The process of digitization allows for objects to be viewed from anywhere, online. While many aspects of objects can be viewed through digitization there are many that cannot.
Depending on the quality of the picture, a viewer may be able to see the colors, words, and textures of the object. Based on what else is in the photo, one might be able to analyze the size of the object. However, this could be difficult. Through just a picture of the object, digitization does not allow for sounds and smells of objects.
Other forms of digitization might use videography to show these other aspects of the objects. A viewer might be able to get a better understanding of the object’s size, sounds, etc. through taking a video of the object.
Digitization is incredibly useful for documents. The words on the pages of documents, colors used or not used, images or pictures on the document, can all be transcribed through a photo.
Videos are more useful for objects. A viewer can see the many sides of the object in order to better gauge it. A video provides the opportunity for analysis of objects where digitization through merely a photo might not be as successful.
Digitization is great tool to share objects of historical value to all those who wish to see them. By being online in whatever format, people can view these objects and study them, use them for their own research. In many ways, it is like a digital form of archaeology: instead of studying objects through hands-on interactions we can now study objects through images or videos. This allows for a spread of information and knowledge that has not previously been possible.
The National Gallery of Art aims to collect, conserve, and exhibit various works of art from around the world.
They have also adopted an open access policy for images of art that are presumed to be in the public domain. You can read more about their policy here.
“PD_worldart” , “PD_paintings” , “PD_sculptures”
The National Archives and Records Administration home page.
The NARA is the keeper of some of the most important records from the United States Federal Government. According to their site, most of their images are in the public domain and are therefore free to use. To read more about copyright information, scroll down the page to the “Copyright” section.
“PD_warfiles” , “PD_governmentfiles”
Cooper-Hewitt, Smithsonian Design Museum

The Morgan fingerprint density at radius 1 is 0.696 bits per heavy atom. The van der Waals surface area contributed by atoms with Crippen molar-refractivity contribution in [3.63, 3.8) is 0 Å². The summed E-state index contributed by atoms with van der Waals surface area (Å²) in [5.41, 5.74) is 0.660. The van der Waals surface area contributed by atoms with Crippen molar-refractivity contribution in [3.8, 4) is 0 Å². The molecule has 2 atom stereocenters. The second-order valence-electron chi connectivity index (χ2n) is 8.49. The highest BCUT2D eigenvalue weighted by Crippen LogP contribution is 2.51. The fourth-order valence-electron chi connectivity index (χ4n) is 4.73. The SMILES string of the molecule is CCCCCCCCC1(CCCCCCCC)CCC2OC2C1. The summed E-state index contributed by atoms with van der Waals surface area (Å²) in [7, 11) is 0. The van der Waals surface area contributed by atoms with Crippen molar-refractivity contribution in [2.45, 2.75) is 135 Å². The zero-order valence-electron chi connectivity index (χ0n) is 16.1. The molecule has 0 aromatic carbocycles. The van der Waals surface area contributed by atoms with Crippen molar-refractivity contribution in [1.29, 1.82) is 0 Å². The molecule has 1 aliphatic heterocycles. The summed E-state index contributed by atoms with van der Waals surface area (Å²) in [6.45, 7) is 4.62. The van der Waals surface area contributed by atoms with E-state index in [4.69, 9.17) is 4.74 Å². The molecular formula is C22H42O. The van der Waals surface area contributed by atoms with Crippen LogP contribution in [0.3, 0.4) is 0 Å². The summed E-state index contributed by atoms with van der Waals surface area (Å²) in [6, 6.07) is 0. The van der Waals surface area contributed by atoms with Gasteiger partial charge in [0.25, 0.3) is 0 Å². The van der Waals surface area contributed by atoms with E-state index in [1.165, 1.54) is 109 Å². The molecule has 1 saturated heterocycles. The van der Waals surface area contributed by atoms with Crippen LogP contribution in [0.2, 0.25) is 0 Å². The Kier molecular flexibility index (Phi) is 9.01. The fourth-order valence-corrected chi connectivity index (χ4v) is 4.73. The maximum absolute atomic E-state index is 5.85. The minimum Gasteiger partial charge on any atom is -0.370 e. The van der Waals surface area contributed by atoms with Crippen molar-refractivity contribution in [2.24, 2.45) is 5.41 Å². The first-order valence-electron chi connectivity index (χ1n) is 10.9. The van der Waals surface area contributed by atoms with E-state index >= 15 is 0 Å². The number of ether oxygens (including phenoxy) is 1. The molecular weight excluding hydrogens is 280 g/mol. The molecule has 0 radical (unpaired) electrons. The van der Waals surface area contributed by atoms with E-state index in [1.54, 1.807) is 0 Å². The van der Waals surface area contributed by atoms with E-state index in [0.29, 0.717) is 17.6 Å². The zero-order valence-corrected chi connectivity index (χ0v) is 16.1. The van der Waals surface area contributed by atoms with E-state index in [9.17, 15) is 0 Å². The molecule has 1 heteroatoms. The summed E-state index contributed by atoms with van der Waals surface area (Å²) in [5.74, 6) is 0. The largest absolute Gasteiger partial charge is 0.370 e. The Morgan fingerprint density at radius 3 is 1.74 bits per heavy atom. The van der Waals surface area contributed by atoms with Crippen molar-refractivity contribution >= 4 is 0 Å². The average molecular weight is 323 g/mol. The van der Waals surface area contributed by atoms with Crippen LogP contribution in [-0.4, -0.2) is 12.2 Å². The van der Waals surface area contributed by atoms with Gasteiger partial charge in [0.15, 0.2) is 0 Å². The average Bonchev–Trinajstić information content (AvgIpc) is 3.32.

Cooper-Hewitt is a museum focused on historic and contemporary design. It is the only museum in the United States dedicated solely to the topic of design.
Much of their content is not copyright restricted and aims to make its collections as accessible as possible. Here you can read more about their open source projects.
“PD_design” , “PD_clothing” , “PD_historicdecorations”
The Prelinger Archives is a large film collection in which all of its films are free to use by the public and are in the public domain.
Their section on “Rights” can be found here. Just scroll down until to see the section titled “Rights.”
“PD_usarmyfilm” , “PD_amateurfilm”
NASA on the Commons
The NASA-GRIN project has relocated to Flickr, where NASA’s open source images, film and video are available to use by the public. See their Profile on Flickr for more information about their project.
“PD_astronauts” , “PD_space” , “PD_historicalfilm
The J. Paul Getty Museum
This museum aims to conserve, interpret and exhibit significant pieces of art. Their research institute has also worked to digitize much of their collections and help their images be able to be used freely and without permission.
Some parts of The Getty’s website are under the Creative Commons license.
Also, The Getty Research institute holds rights to many digital images that are in the public domain. All such images (public domain) are free to be used, without permission under their Open Content project.
Over the past few months, I’ve been telling many people I know that I am taking a graduate certificate course on Digital Public Humanities. The title of this course seems to confuse almost everyone I discuss it with and I’ve had to try to give a definition to something that I honestly, up until that point, knew very little about. Thankfully, our first real coursework in this class has helped me to better understand Digital Humanities. Here, I will try to give a definition to Digital Humanities that I hope will reflect my previous knowledge of this topic to what I have just recently discovered.
Digital Humanities is a method of answering questions posed by humanities disciplines through the use of various tools of the ever-expanding digital world. Scholars, librarians, curators, archivists, students, etc., can better understand questions on culture, community, identity, history, and society through the use of digital tools like mapping, text analysis, digitization, archiving, and many more. Both the world of the digital and the world of humanities can be enhanced through the study of digital humanities. Another major component of digital humanities is collaboration. In this way, ideas, tools, and concepts can be shared to enhance research and study of the humanities.